I swear this is the longest it’s taken for an Intel architecture to penetrate the market. We first met Nehalem on November 3rd, 2008. It came to us as a high end quad-core processor and took a full year to make it to more affordable motherboards in the form of Lynnfield. Even with P55 motherboard prices down at the magical $99 marker, Intel relinquished control of the $100 - $200 CPU market without a Nehalem to compete down there. Instead we were left with a choice between Penryn, the update to Intel’s 2006 Conroe architecture, or Phenom II, AMD’s low-cost Nehalem competitor. The choice was simple.

From $100 to $200, your best bet has been AMD. Either through aggressive pricing on quad-core CPUs or the L3-cache-less Athlon II line, AMD controls the $100 - $200 market. Today we meet Intel's first 32nm CPUs, codename Clarkdale, designed to specifically target that $100 - $200 market.


Two cores, Nehale..err Westmere-style

Technically Clarkdale isn’t Nehalem, it’s Westmere. Take Nehalem, use 32nm transistors, add in some new instructions for accelerating encryption/decryption, and you’ve got the makings of Westmere.

Clarkdale uses a dual-core Westmere and sticks it next to a 45nm Intel GMA die. That’s right, meet the first (er, second) Intel CPU with on-chip graphics. Next year we’ll see Sandy Bridge bring the graphics on-die, but until then we have Intel’s tried and true multi-chip-package to tide us over.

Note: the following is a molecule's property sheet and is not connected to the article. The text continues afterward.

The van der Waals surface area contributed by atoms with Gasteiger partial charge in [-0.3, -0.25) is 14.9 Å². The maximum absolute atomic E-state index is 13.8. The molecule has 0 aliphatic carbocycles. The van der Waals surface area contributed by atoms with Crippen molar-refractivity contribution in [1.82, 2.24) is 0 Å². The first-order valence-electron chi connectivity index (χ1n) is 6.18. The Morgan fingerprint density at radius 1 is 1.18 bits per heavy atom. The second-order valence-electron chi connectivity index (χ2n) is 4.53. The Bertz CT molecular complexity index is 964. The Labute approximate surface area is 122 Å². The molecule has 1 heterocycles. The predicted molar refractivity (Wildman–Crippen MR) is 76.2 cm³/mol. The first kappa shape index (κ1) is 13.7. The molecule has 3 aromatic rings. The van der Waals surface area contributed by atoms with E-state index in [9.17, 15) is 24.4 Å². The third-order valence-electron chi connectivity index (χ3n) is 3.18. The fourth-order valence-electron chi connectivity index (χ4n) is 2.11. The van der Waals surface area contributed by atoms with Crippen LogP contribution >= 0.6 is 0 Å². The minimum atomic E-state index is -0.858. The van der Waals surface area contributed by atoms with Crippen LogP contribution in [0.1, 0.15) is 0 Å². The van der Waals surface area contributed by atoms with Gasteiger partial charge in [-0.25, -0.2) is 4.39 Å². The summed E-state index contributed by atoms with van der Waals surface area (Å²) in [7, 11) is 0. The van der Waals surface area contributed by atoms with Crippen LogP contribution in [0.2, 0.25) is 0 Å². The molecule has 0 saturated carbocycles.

We don’t get on-die graphics yet because Intel still hasn’t switched over to its make-everything-at-the-best-process-ever strategy. The 32nm fabs are ramping up with CPU production and the 45nm fabs need something to do. Nearly every desktop and laptop sold in 2010 will need one of these 45nm GMA die, so the fabs indeed have something to do.

It’s not all rosy with Clarkdale unfortunately. Remember the memory controller that Nehalem so graciously integrated? Clarkdale kicks it off die again. The IMC is housed in the 45nm GMA die. It’s still on-package, but not on-die. The benefit is super fast memory access for the graphics core, but slower memory access for the CPU core. In fact, this is a derivative of the memory controller used in older Intel chipsets (e.g. P45/X48).

The CPU connects to the GMA die using QPI, so bandwidth shouldn’t be as big of a problem. Latency is unfortunately hurt as a result. Access times can be longer than older LGA-775 processors thanks to this memory controller design being optimized for FSB architectures. Again, the problem goes away with Sandy Bridge, but today we’re faced with it.

Like Lynnfield, Clarkdale uses Intel’s LGA-1156 socket. Clarkdale should work in all P55 motherboards, but you’ll need a BIOS update. No existing P55 motherboards route video from the socket to a VGA/DVI/HDMI connector, so you’ll need a new motherboard if you want to take advantage of the on-package graphics. Enter the H55, H57 and Q57 chipsets.


A typical H57 I/O layout

The H and Q-series of chipsets feature what Intel calls its Flexible Display Interface (FDI). This is basically a link between the CPU and the chipset that passes along video output. H5x/Q57 motherboards will have a video out on board so you can use Clarkdale’s integrated graphics.

The chipsets differ in price and features. The table below sums it up:


Click to Enlarge